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A central problem in understanding the dopamine system in anxiety and depression is to specify functions of different members of the dopamine receptor family. Recent studies have reported that the dopamine D2/D3 receptor agonist pramipexole exerts an antidepressant-like effect in the chronic mild stress model and in the behavioral despair model, suggesting dopamine D3 receptor may be an important target for antidepressant actions. The aim of the present study was to examine the role of dopamine D3 receptor on the anxiety-like and depression-like behaviors induced by immobilization stress. We subjected D3 receptor knockout (D3KO) mice to a series of behavioral paradigms after acute (1 h) or chronic (1 h a day for 14 days) immobilization stress. The results showed that immobilization stress significantly altered the anxiety-like behaviors (open field test and elevated plus maze) and depression-like behaviors (tail suspension test) in both D3KO mice and their wild-type littermates. Moreover, further analysis of the data indicated that the D3KO mice, but not their littermates, failed to show a change in immobility time in the tail suspension test after the acute and chronic stress as compared to intact controls, suggesting an increased resistance to the immobilization stress given before behavioral tests. Although our study did not suggest a significant role of D3 receptor in regulating basal anxiety-like and depression-like behaviors, it demonstrated the mice lacking D3 receptor might be more resistant to stressful procedure than their WT littermates. Copyright © 2013 Elsevier B.V. All rights reserved.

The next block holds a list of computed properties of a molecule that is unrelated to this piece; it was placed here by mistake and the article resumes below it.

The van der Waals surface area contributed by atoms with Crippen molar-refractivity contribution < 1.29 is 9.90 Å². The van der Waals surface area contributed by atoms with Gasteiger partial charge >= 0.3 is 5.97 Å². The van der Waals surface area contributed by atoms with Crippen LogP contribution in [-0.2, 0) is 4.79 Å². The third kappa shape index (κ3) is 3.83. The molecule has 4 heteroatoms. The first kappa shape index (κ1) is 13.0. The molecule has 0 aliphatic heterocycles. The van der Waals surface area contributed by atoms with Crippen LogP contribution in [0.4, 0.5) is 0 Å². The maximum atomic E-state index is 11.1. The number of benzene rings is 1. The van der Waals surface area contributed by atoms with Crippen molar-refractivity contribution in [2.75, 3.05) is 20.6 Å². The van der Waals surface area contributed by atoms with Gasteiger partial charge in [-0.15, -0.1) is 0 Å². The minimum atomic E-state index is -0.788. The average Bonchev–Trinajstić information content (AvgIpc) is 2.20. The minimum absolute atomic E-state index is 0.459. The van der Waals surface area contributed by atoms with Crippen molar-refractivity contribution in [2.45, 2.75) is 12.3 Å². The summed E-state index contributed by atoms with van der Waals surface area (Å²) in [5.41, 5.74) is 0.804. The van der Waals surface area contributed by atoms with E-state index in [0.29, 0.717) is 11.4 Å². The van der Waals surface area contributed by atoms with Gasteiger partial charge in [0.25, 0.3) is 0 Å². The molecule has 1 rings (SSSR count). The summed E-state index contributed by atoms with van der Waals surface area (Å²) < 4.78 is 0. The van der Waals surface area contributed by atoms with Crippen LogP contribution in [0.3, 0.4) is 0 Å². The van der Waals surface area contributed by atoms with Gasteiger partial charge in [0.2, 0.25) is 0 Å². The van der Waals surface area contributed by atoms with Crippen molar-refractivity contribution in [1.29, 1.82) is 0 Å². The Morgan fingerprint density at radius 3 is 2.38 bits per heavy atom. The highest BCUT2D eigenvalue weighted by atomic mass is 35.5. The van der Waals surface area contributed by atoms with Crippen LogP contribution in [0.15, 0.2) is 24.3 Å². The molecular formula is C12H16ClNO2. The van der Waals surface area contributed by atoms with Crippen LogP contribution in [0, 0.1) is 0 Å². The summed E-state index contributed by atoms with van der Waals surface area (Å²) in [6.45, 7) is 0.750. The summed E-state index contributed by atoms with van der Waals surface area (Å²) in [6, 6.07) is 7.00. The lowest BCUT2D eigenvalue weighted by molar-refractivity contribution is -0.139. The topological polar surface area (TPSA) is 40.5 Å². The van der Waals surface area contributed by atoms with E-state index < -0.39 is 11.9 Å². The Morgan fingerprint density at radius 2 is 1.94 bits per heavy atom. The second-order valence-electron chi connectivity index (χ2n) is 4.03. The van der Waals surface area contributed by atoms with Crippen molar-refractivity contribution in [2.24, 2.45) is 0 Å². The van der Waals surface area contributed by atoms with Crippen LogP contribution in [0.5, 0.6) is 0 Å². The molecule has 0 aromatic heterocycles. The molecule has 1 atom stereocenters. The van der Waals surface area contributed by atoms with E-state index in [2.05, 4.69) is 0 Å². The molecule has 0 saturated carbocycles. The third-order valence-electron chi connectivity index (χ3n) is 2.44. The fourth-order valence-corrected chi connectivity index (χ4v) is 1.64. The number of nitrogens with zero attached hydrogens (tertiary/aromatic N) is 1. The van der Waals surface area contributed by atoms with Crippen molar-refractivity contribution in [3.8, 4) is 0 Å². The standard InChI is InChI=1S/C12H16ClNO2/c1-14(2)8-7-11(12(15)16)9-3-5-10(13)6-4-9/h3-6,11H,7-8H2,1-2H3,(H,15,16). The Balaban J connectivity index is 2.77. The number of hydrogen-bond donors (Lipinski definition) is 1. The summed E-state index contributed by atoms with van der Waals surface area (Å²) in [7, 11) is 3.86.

Bo Xing, Peng Liu, Wen-hui Jiang, Fei Liu, Hui Zhang, Guo-fen Cao, Teng Chen, Yong-hui Dang. Effects of immobilization stress on emotional behaviors in dopamine D3 receptor knockout mice. Behavioural brain research. 2013 Apr 15;243:261-6

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PMID: 23357086

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